Publication: Eurasia Daily Monitor Volume: 2 Issue: 188

On October 6 Kyrgyz President Kurmanbek Bakiyev and Uzbek President Islam Karimov held a bilateral meeting to discuss future cooperation. The meeting took place during Central Asian Cooperation Organization summit in St. Petersburg. This is the first face-to-face meeting between the two presidents following several months of open confrontation regarding the status of some 500 refugees who escaped from Andijan, Uzbekistan, to Kyrgyzstan during a violent riot on May 13. The leaders discussed issues of disputed borders and economic partnership as outlined in the 1996 agreement “On Eternal Friendship.”

But the Kyrgyz-Uzbek dialogue turned out to be a symbolic event that did not alleviate any of the accumulated tensions between the two states. Although the leaders discussed border and economic issues, more pressing problems such as regulating gas and water supplies or Uzbekistan’s earlier accusations that the Kyrgyz leadership allowed terrorist organizations to operate on its territory were left untouched.

Once again, the agreement “On Eternal Friendship” proved too ambiguous to be useful in resolving concrete inter-state policies. Since the agreement does not provide practical details on the rights and duties of the participating parties, other than symbolic recognition of each other’s national sovereignty and peaceful coexistence, it is open to ad hoc interpretations of its scope in emergency situations.

Regarding the legal status of the Andijan refugees, the Uzbek side sees the agreement as obligating Kyrgyzstan to work through official channels in Tashkent rather than with third countries or international organizations. Whereas the Kyrgyz mass media and civil society organizations encouraged the government to abide by basic human rights regulations, Uzbekistan insistently demanded the refugees’ repatriation. With the “Eternal Friendship” strained to the limit, it was no longer clear what actions could be taken within the agreement’s framework.

Kyrgyz analysts have varying interpretations about the meaning of the St. Petersburg meeting. Some are optimistic that Karimov is trying to reestablish friendly relations with Kyrgyzstan because of the growing international isolation of his government (Radio Azattyk, October 10). According to this view, this is Tashkent’s natural reaction to the U.S. withdrawal from its military base in Karshi-Khanabad and the EU’s imposition of severe economic sanctions. It is becoming clear that, after vacating Uzbekistan, U.S. and NATO troops will expand their presence in Kyrgyzstan.

Other observers believe that Karimov is pursuing hidden goals by trying to reactivate his partnership with Kyrgyzstan. In particular, the Uzbek government is trying to hold Kyrgyzstan accountable for allegedly hosting terrorists. According to Uzbek officials, there are still “terrorist training camps” located in southern Kyrgyzstan that threaten regional security. The Kyrgyz National Security Service and Prime Minister Felix Kulov, however, have persistently stated that there is no evidence of insurgent activity in Kyrgyzstan.

The Kyrgyz president emphasized that his government is equally concerned with the spread of Islamic radical movements in the region and therefore actively participates in multilateral security alliances such as Shanghai Cooperation Organization and the Collective Security Treaty Organization. He also expressed his hopes that the Uzbek-Kyrgyz partnership would be based on mutual understanding and trust.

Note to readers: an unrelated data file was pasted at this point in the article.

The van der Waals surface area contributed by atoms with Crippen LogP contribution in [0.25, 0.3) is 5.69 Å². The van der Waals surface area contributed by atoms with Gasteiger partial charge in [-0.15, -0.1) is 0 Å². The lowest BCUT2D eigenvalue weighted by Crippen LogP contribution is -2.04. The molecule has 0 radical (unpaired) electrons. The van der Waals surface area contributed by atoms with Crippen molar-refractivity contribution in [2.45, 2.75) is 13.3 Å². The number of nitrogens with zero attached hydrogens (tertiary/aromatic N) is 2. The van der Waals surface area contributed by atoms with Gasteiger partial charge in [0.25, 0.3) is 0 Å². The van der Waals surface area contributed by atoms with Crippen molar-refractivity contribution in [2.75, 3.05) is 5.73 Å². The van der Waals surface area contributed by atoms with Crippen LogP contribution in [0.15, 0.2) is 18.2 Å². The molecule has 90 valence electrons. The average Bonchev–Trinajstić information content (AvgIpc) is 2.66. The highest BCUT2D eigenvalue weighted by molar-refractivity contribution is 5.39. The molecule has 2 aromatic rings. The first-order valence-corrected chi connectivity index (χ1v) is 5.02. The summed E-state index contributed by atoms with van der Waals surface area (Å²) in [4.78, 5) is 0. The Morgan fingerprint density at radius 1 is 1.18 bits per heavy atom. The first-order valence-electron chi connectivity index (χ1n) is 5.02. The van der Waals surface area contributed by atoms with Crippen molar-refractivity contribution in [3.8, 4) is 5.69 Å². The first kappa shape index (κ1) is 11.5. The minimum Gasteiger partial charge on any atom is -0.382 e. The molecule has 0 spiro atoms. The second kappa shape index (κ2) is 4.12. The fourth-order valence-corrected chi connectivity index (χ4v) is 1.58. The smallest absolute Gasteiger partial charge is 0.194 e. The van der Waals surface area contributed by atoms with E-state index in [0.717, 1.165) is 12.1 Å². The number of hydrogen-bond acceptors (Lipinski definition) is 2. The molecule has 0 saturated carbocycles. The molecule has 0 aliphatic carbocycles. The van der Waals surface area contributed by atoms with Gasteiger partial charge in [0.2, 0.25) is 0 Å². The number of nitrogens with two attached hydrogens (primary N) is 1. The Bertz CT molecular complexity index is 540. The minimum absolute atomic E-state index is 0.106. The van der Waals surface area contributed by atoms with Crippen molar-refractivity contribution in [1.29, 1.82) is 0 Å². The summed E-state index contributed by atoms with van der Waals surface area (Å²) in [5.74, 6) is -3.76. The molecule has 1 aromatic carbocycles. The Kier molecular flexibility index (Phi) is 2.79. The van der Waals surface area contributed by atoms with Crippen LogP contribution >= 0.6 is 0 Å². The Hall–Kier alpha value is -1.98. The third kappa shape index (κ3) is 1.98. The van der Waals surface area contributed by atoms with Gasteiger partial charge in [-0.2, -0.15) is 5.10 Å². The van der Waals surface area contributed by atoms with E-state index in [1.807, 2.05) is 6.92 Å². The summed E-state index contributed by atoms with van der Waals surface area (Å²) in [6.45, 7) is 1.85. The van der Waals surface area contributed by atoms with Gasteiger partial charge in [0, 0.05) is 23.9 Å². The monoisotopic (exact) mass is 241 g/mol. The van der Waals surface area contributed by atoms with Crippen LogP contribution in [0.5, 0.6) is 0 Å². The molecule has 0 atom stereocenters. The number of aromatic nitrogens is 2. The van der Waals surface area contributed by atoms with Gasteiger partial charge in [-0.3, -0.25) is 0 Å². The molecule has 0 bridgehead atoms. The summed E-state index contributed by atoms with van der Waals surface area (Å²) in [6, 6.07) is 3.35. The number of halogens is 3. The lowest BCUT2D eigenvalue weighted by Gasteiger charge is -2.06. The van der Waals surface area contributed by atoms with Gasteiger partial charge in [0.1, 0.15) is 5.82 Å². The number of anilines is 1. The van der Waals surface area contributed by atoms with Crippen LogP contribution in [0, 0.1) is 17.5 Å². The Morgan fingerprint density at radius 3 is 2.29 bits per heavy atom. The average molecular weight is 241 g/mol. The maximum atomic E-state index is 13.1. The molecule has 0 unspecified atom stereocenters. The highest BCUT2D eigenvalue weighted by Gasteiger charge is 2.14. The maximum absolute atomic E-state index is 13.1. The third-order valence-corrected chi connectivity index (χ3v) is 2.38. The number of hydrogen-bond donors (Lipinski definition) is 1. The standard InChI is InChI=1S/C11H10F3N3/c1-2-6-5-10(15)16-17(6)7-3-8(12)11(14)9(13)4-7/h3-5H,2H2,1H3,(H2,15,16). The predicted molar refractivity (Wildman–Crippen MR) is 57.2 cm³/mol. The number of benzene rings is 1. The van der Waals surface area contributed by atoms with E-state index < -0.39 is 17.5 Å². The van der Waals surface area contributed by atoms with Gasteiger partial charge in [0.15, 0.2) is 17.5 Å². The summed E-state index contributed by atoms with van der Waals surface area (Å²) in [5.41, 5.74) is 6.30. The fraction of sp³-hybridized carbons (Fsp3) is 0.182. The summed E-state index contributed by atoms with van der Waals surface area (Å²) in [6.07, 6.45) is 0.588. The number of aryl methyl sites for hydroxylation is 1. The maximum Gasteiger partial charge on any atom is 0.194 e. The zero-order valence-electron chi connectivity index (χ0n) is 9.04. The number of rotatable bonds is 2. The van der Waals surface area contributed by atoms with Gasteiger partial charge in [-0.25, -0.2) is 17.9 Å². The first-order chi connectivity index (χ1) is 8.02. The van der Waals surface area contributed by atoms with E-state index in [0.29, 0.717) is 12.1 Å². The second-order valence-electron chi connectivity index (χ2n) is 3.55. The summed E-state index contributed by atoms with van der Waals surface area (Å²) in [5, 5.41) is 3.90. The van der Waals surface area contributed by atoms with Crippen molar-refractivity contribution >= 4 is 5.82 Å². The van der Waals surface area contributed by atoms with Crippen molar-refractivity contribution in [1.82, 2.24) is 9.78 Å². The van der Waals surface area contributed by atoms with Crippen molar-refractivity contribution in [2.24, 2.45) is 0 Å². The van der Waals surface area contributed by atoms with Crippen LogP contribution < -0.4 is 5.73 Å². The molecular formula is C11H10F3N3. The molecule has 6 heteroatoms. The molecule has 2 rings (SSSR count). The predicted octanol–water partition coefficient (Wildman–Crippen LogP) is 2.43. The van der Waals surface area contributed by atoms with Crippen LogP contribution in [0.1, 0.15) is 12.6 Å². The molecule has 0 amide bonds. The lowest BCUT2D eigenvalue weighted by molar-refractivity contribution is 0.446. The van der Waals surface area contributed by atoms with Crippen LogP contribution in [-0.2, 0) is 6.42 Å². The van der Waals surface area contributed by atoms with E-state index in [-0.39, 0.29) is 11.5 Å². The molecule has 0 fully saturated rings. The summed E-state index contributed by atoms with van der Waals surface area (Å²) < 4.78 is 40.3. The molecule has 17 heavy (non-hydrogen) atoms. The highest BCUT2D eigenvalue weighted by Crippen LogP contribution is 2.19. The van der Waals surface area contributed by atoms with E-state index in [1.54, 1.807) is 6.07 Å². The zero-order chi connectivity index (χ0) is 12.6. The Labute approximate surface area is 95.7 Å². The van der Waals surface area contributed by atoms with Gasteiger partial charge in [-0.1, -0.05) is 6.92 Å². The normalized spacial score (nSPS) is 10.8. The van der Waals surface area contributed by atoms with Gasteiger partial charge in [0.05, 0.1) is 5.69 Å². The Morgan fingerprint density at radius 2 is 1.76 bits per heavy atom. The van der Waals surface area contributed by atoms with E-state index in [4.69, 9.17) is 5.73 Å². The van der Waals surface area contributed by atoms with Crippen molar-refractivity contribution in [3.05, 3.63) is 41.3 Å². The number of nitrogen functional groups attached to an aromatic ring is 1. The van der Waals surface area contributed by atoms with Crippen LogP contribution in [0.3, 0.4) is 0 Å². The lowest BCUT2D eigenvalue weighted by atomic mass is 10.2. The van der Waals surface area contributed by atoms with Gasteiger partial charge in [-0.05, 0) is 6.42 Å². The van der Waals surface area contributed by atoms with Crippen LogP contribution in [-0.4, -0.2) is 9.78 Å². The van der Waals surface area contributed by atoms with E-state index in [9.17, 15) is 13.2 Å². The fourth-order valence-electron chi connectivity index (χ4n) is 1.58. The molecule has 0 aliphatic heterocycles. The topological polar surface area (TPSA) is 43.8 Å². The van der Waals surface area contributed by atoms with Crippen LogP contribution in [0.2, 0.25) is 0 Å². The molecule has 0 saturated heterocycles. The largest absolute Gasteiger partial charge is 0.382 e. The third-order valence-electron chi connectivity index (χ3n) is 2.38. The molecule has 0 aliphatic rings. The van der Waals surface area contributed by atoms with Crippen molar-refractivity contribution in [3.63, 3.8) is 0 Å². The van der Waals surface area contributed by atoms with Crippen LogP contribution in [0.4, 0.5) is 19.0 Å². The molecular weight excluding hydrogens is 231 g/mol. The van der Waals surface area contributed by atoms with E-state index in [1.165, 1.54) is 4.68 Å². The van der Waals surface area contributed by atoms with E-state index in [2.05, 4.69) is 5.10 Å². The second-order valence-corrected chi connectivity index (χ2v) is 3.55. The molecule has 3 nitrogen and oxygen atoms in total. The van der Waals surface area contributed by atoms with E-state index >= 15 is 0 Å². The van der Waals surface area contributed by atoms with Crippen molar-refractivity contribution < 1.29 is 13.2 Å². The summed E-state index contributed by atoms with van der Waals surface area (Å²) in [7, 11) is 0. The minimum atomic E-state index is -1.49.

Meanwhile, three Kyrgyz citizens detained by the Uzbek militia for organizing riots in Andijan have pleaded guilty. Djohanghir Burkhanov and Valijon Ergashev testified that they underwent subversive training at a military outpost near the southern Kyrgyz village of Teeke and at a school in Osh city. But according to Vecherny Bishkek’s special investigation (October 7), neither the outpost nor school representatives had known of or seen the convicts. The newspaper concluded that the Kyrgyz citizens had either “bluffed” at the trial or were forced to give false evidence.

In the coming months the U.S. government will likely help resolve the energy crisis in Kyrgyzstan, which has worsened since the Kyrgyz-Uzbek disagreement over the Andijan refugees. In recent years the Kyrgyz energy sector has accumulated external and internal debts due to poor management and devastating corruption. According to U.S. Assistant Secretary of State Daniel Fried, Washington will help the Kyrgyz government to develop a rational energy policy that will solve the crisis at least until October 2006 in order to help Bishkek escape unwanted external pressures. Such support has political, as well as economic, value.

Many Kyrgyz analysts have welcomed the news that U.S. Secretary of State Condoleezza Rice will travel to Kyrgyzstan, Kazakhstan, Tajikistan, and Afghanistan October 10-13 — but not Uzbekistan. They are also encouraged by the prospect of Karimov facing an international trial initiated by the U.S. government. They see such steps as necessary and long awaited (Radio Azattyk, October 5). Such approval of U.S. plans to put pressure on Karimov arises from the fact that many doubt that Uzbekistan will ever become a good and trustful partner as long as the current political regime continues to rule.

Apparently the two Central Asian leaders have decided to embrace the old Russian proverb, “Better a bad peace than a good quarrel.”